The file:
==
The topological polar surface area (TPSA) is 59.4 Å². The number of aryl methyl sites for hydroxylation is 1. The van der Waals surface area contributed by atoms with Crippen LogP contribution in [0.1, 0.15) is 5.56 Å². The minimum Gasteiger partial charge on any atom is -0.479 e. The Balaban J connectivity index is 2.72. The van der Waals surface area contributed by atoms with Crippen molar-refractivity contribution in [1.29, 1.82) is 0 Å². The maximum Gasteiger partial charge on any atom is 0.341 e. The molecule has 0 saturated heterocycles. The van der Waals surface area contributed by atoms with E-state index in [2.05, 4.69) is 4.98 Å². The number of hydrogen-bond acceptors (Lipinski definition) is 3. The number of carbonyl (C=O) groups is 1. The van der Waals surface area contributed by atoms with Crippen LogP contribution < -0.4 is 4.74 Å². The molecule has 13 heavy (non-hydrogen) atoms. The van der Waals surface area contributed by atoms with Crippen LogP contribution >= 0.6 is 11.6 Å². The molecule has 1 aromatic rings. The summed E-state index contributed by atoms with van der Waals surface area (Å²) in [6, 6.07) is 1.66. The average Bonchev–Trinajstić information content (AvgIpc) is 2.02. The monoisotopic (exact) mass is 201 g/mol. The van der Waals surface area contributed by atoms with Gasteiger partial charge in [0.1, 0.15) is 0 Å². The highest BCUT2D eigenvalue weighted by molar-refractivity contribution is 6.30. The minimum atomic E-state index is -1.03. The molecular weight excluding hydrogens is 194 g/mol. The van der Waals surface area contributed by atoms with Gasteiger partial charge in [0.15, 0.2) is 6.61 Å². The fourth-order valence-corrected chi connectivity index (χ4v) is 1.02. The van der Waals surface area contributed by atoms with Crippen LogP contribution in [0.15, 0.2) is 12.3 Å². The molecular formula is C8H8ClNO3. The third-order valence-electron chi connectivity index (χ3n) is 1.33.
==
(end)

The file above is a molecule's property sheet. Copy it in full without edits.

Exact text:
The topological polar surface area (TPSA) is 59.4 Å². The number of aryl methyl sites for hydroxylation is 1. The van der Waals surface area contributed by atoms with Crippen LogP contribution in [0.1, 0.15) is 5.56 Å². The minimum Gasteiger partial charge on any atom is -0.479 e. The Balaban J connectivity index is 2.72. The van der Waals surface area contributed by atoms with Crippen molar-refractivity contribution in [1.29, 1.82) is 0 Å². The maximum Gasteiger partial charge on any atom is 0.341 e. The molecule has 0 saturated heterocycles. The van der Waals surface area contributed by atoms with E-state index in [2.05, 4.69) is 4.98 Å². The number of hydrogen-bond acceptors (Lipinski definition) is 3. The number of carbonyl (C=O) groups is 1. The van der Waals surface area contributed by atoms with Crippen LogP contribution < -0.4 is 4.74 Å². The molecule has 13 heavy (non-hydrogen) atoms. The van der Waals surface area contributed by atoms with Crippen LogP contribution >= 0.6 is 11.6 Å². The molecule has 1 aromatic rings. The summed E-state index contributed by atoms with van der Waals surface area (Å²) in [6, 6.07) is 1.66. The average Bonchev–Trinajstić information content (AvgIpc) is 2.02. The monoisotopic (exact) mass is 201 g/mol. The van der Waals surface area contributed by atoms with Gasteiger partial charge in [0.1, 0.15) is 0 Å². The highest BCUT2D eigenvalue weighted by molar-refractivity contribution is 6.30. The minimum atomic E-state index is -1.03. The molecular weight excluding hydrogens is 194 g/mol. The van der Waals surface area contributed by atoms with Gasteiger partial charge in [0.15, 0.2) is 6.61 Å². The fourth-order valence-corrected chi connectivity index (χ4v) is 1.02. The van der Waals surface area contributed by atoms with Crippen LogP contribution in [0.15, 0.2) is 12.3 Å². The molecular formula is C8H8ClNO3. The third-order valence-electron chi connectivity index (χ3n) is 1.33.